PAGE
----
Winter storm Titan dumped snow and ice over a wide swath of the country over the weekend. Federal government offices in Virginia and Maryland shut down on Monday as residents dug out from under 6 to 9 inches of snow. Hundreds...continued→
Peter Lehner, Executive Director, New York City
I am the Executive Director of NRDC. The position is my second at NRDC. Beginning in 1994, I led the Clean Water Program for five years, before leaving in 1999 to serve as the head of the Environmental Protection Bureau for the Attorney General of the State of New York.
My first experience with NRDC dates back to 1980, when I worked on environmental issues in Washington, DC. President Reagan had just been elected and environmentalists needed to strengthen their efforts. After law school, I worked for the New York City Law Department. NRDC was working hard to protect the city's drinking water supply, so I joined forces with NRDC and, on behalf of the city, sued polluters. I also joined with NRDC in suing President Reagan's Department of Transportation for rolling back fuel economy standards. This was the very first lawsuit brought on the grounds of global warming. I knew then that NRDC was thinking big, and committed to solving complex problems over the long haul.
Cases like this underscore why I became an environmental lawyer in the first place: if you are right on the law, you can make tremendous progress. NRDC has distinguished itself by a history of groundbreaking environmental work. Through our lawyers, lobbyists, scientists and media experts, we're able not only to find solutions, but to do the hard work of putting them into place. This is part of why NRDC is, in my opinion, the leading environmental organization in the nation. And it's why I'm honored to be back.
Before I gained any of this professional experience, my dedication to protecting the environment began as I suspect it does for many people -- by spending a lot of time in the outdoors. I spent most of my youth mucking around in the woods near where I grew up, and then as I grew older I spent a lot of time hiking and climbing and canoeing and kayaking. I still try to get out every weekend and, when I do, I'm reminded of how quickly the planet is changing, and how much it needs our protection.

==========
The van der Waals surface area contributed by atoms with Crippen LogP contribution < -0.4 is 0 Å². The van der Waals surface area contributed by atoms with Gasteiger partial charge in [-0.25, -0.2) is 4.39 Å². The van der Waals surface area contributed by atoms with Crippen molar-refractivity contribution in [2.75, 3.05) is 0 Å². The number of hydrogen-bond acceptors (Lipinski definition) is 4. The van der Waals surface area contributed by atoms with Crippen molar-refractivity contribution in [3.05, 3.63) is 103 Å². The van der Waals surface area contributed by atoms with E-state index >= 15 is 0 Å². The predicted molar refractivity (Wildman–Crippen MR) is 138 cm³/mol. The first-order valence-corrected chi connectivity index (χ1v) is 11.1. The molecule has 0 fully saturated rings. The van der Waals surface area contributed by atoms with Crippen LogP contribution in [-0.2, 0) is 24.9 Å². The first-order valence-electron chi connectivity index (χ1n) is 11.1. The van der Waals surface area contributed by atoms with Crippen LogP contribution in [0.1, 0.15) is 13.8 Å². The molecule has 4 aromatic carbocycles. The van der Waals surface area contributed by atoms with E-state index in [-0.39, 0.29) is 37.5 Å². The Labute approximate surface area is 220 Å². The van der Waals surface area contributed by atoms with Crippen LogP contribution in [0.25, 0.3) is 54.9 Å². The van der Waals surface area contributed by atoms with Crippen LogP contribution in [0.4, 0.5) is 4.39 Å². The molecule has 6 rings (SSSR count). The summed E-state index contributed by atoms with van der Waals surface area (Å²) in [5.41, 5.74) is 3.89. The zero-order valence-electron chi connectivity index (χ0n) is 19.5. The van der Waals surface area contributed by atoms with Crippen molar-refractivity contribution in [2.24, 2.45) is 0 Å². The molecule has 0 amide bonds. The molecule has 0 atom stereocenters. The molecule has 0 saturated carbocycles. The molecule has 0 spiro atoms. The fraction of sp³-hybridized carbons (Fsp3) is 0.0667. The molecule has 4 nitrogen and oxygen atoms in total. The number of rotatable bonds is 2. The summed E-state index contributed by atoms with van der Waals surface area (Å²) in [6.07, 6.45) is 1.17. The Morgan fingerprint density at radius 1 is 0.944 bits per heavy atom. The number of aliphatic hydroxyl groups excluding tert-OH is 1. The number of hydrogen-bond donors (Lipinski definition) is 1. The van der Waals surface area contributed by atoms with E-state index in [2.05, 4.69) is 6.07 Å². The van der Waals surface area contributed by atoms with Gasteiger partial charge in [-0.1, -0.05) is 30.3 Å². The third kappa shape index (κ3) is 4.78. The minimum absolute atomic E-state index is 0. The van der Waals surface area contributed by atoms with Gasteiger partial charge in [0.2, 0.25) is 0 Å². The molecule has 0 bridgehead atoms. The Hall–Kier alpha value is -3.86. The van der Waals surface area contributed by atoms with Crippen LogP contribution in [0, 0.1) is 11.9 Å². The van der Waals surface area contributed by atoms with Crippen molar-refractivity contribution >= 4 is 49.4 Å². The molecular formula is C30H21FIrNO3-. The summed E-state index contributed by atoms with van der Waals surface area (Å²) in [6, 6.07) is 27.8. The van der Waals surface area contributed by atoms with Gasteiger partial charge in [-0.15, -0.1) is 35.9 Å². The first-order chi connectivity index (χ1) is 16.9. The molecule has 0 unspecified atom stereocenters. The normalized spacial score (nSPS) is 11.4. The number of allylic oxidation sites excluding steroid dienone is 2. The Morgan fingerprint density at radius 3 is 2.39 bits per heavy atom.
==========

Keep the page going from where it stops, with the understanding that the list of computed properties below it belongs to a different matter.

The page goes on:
When I worked for the City of New York, I often asked people what they felt was the worst environmental problem. Many said tailpipe pollution. Emissions from the tailpipes of cars and trucks seemed particularly insulting because – as we all walked...continued→
Last week, at a coffee farm in Costa Rica, I stumbled on hundreds of butterflies, probably some kind of Heliconius species, all fluttering around a particular spot. At first it was hard to tell if they were coming or going....continued→
Standing in a Safeway distribution center in Upper Marlboro, Maryland, with an 80,000–pound fuel-efficient tractor-trailer in the background, President Obama today announced plans to continue his fuel-efficiency success with a second round of efficiency standards for heavy and medium-duty trucks....continued→